After a rough 2017 where YouTube was boycotted by advertisers and roundly criticized for having its ads pop up in hateful videos, including those uploaded by terrorist sympathizers and white supremacists, the company has announced tighter rules for its YouTube Partners Program. Previously, channels only needed ten thousand views on their videos to qualify. Now, according to a post on the AdWords blog, they will need at least a thousand subscribers, and four thousand hours of their content viewed over the last year. This policy will apply to both new channels as well as existing partners, starting February 20.
The company also announced that it will begin to manually curate Google Preferred, which lists its most popular content. This move comes after Logan Paul, a popular YouTube star, shot a video of himself laughing next to a corpse in a Japanese forest known for being a suicide hotspot. Paul later took the video down and apologized, amid harsh criticism. He was soon removed from the Google Preferred program, and he will not appear on the fourth season of Foursome, a show on YouTube’s premium Red service (completely unrelated to ALT Balaji’s show of the same name).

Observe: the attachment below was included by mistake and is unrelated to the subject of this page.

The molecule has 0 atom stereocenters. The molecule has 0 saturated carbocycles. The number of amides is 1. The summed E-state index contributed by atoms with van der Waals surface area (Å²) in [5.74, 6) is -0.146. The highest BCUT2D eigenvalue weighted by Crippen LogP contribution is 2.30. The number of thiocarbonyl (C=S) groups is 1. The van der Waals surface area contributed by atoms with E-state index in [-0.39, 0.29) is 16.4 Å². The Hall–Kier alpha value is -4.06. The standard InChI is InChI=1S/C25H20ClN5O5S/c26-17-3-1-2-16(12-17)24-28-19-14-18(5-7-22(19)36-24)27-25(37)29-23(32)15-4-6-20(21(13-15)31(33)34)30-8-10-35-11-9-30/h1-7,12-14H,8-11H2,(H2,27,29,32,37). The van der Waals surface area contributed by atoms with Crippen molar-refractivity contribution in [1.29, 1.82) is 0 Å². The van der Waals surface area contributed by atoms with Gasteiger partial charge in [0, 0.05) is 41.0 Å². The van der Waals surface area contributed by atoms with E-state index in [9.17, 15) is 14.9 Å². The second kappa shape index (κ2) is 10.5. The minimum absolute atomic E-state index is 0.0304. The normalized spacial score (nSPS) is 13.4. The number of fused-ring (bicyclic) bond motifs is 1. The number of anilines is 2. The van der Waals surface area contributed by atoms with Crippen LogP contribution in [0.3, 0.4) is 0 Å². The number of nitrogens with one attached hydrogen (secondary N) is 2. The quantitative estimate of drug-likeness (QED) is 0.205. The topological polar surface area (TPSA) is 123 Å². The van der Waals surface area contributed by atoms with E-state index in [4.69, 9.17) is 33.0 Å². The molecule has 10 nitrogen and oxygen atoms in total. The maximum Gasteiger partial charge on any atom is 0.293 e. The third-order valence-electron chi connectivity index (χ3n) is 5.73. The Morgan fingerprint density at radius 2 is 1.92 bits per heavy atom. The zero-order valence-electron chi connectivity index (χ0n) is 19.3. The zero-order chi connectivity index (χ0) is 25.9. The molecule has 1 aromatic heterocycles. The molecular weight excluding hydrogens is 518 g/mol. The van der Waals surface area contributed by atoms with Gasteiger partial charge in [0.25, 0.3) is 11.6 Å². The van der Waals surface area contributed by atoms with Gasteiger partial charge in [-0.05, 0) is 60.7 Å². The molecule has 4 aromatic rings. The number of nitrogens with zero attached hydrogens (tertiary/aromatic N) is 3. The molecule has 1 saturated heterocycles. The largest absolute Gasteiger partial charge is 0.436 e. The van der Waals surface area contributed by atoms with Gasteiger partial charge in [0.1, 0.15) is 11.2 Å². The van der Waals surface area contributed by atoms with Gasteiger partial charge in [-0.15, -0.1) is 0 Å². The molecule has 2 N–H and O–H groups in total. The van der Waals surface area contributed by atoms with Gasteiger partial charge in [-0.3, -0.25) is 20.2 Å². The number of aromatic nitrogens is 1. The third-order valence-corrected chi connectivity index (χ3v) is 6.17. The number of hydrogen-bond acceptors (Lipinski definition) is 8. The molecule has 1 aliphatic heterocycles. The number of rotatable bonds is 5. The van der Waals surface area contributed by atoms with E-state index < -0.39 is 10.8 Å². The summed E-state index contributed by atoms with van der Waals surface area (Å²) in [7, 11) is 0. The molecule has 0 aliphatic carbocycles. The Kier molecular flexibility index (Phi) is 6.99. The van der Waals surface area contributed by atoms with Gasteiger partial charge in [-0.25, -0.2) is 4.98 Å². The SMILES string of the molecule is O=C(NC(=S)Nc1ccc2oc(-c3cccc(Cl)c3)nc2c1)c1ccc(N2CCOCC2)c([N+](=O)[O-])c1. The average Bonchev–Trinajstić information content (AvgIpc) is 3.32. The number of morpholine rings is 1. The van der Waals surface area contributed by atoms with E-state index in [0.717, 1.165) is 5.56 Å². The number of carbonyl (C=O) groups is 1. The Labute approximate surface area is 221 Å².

The company also announced that all content on Google Preferred will be continuously vetted, in addition to being manually curated. “We expect to complete manual reviews of Google Preferred channels and videos by mid-February in the U.S. and by the end of March in all other markets where Google Preferred is offered,” VP of Display, Video & Analytics at Google Paul Muret said in the blog post announcing these changes. The company added that it will give more transparent tools to advertisers to help them understand what kind of videos its ads will be displayed on.
In December, YouTube announced that it would bring the number of employees tasked with content moderation duties, including video screeners, up to ten thousand in 2018.
In other news, incognito and night mode
A teardown of the YouTube app’s latest version shows that it will soon have an incognito mode, as well as a night mode, 9to5Google reported. The incognito mode will allow users to keep their searches and viewing activity private. The development was spotted when an icon similar to that of Incognito Mode in Google Chrome was spotted in the YouTube app’s code. Night mode, on the other hand, will just give the app a dark theme, which is already on YouTube’s desktop browser version. Other minor UI tweaks include a ‘swipe to skip ads’ function, which would replace the current system of tapping an icon on the bottom right.